The Capybara Quartet has now won seven international competitions, its members speak six languages, a capybara can grow to nearly five feet in length, the quartet’s members live in four different cities (Hanover, Frankfurt, Paris, Amsterdam) in three countries, have been together as a group for barely two years, and sound like one. And just what is a capybara? It is the world’s largest rodent, found in much of South America, but the Japanese have developed a special fondness for the animal, which thrives in certain areas of Japan as well; it has even been turned into a popular cartoon character (Kapibara-san). It is hardly a coincidence that two and a half members of the Capybara Quartet happen to be Japanese (one is half Japanese).
Day 6 of the Competition was Festa day. This is what makes the Osaka event really special. Festa is fun. Absent is the stress associated with the string quartet and piano trio/quartet competitions. It is informal, lighthearted, and yields a continuous succession of surprises. One never knows what to expect at Festa concerts. This year there were 84 applications from 30 countries. Among those chosen were such intriguing ensembles as a quartet of accordions from France, a marimba duo from Austria, a brass quintet from Switzerland, and folkloric ensembles from Mongolia, Moldova, and the U.S.
Festa is generally thought to be unique in the world. Originally conceived by Yehudi Menuhin, it allows anywhere from two to six instrumentalists of any age to perform any kind of classical or folkloric music before a jury of devoted music lovers living in Japan. The format has evolved somewhat over the years since Festa began in 1993. The procedure now is a kind of championship contest in which pairs of ensembles are pitted against each other, with the ensemble that the jury likes better in each pairing going on to the next round. This year, for the first time, initial pairings were held not in Osaka but in two outlying regions. Three winners from Mie and three from Toyama went on to the semi-finals in Osaka.
The Menuhin Gold Prize (equivalent to First Prize) as well as the Folkloric Special Prize went to the Mongolian ensemble Tenger Ayalguu (meaning “heavenly melody”). The five musicians, playing eight traditional Mongolian instruments and clad in striking red and black outfits, so impressed the jury that this ensemble won more votes (107) than the other two finalists combined.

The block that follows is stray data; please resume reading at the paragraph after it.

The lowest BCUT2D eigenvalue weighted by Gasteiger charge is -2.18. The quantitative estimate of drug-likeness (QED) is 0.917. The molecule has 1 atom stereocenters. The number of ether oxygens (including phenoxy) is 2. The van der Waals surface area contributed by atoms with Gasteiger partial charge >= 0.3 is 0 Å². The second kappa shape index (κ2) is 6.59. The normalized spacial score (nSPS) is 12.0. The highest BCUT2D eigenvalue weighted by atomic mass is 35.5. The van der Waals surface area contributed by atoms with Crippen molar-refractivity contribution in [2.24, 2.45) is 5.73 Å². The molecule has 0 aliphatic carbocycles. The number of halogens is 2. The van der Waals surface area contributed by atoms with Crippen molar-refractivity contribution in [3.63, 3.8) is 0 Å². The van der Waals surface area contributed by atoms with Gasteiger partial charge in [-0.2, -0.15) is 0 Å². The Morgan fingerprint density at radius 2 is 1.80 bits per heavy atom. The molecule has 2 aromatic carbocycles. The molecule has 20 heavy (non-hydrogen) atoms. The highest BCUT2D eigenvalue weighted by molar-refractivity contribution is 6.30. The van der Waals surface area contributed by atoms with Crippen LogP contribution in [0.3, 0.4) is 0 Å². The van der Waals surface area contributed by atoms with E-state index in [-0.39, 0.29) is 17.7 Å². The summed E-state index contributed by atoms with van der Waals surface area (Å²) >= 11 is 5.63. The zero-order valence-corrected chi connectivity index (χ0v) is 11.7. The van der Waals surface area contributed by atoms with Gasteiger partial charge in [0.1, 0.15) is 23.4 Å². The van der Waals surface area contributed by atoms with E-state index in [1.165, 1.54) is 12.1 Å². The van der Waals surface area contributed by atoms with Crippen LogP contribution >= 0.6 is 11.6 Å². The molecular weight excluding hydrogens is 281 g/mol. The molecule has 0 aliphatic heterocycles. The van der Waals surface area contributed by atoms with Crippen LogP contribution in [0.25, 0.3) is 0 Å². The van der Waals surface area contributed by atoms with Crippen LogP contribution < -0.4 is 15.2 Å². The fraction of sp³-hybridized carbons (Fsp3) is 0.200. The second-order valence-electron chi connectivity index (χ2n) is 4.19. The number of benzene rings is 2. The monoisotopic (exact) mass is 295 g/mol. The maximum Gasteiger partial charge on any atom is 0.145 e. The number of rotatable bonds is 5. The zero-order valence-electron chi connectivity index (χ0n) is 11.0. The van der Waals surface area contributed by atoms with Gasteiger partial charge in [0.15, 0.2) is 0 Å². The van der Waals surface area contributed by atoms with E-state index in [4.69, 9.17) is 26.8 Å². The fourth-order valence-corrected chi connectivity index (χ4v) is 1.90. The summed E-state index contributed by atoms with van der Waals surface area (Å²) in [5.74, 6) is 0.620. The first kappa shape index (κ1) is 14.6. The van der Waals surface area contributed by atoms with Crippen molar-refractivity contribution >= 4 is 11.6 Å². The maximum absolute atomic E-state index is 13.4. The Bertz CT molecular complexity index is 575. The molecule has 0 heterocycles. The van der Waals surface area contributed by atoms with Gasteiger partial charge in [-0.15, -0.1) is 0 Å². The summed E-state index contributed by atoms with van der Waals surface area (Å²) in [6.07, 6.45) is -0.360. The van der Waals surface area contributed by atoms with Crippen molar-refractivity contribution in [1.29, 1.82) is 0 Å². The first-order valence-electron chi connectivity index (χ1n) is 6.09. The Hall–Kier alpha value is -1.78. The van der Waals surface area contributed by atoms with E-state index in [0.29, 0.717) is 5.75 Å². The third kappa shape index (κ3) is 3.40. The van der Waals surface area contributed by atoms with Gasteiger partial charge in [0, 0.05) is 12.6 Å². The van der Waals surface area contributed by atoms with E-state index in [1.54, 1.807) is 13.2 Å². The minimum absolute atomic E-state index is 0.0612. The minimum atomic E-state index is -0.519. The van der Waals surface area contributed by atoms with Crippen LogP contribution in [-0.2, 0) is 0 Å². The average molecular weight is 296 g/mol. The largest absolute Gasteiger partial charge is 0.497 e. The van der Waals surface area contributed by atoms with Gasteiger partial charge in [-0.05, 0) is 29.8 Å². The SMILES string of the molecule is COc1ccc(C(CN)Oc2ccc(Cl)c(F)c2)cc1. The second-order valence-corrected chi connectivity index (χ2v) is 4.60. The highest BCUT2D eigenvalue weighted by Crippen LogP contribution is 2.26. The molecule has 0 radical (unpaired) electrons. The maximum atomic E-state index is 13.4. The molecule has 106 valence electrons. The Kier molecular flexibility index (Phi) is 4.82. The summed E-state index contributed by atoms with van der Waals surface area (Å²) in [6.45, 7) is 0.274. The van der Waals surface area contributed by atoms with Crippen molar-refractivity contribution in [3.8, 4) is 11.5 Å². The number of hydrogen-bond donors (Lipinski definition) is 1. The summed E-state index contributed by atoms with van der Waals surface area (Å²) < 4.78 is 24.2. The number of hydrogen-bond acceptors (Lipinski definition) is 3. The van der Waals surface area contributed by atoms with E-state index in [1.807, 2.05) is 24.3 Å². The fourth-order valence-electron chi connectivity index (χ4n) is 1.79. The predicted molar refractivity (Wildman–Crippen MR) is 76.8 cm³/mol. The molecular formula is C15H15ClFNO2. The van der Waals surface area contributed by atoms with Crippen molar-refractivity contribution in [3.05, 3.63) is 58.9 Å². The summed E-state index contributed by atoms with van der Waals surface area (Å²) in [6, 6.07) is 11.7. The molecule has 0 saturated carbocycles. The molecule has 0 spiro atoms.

My vote, however, would have gone to the French ensemble Quintette Le Bateau ivre (The Drunken Boat Quintet), which won the Silver Prize (Second). This ensemble consists essentially of a flute quartet (violin, viola, cello, flute) plus harp; or, seen from another angle, a flute/viola/harp trio plus violin and cello; or even as a string trio plus flute and harp. Regardless of the perspective, I was informed by its members that there exist about 100 compositions for their formation, mostly by French composers, and stemming from the ensemble formed in 1922 called Le Quintette instrumental de Paris. The star of Bateau ivre is its flutist, Samuel Casale, with a tone so gorgeous I would even call it voluptuous. His playing combines flair, panache, and technical wizardry to an extent that any orchestra in the world would be thrilled to have him as its principal flutist, should he choose to go that route.
The Bronze Prize (Third) went to an American duo, Stas & Tatyana, playing Russian folk instruments: a bayan (a relative of the accordion) and a dulcimer.
Eight-hundred-seat Izumi Hall, where the competition took place, is unquestionably one of the world’s most acoustically perfect concert venues — a hall that should win a prize itself. It is a scaled-down model of the design of the renowned Grosser Musikvereinssaal in Vienna, right down to the chandeliers and (in Izumi’s case, simulated) window paneling along both sides of the hall. All the more reason to look forward to the next Competition and Festa in 2026.
SECTION 1 (string quartets)
First Prize: Quartetto Indaco (Italy)
Second Prize: Hono Quartet (Japan)
Third Prize: Terra String Quartet (USA)
SECTION 2 (piano trios and piano quartets)
First Prize: Capybara Piano Quartet (Germany)
Second Prize: Trio Pantoum (France)
Third Prize: Trio Michelangeli (Germany)
Menuhin Gold Prize: Tenger Ayalguu (Mongolia)
Silver Prize: Quintette Le Bateau ivre (France)
Bronze Prize: Stas & Tatyana (USA)
Folkloric Special Prize: Tenger Ayalguu
Tsuyoshi Tsutsumi (Chairman)
*scheduled to serve but indisposed due to Covid-19
All of the above plus the following pianists: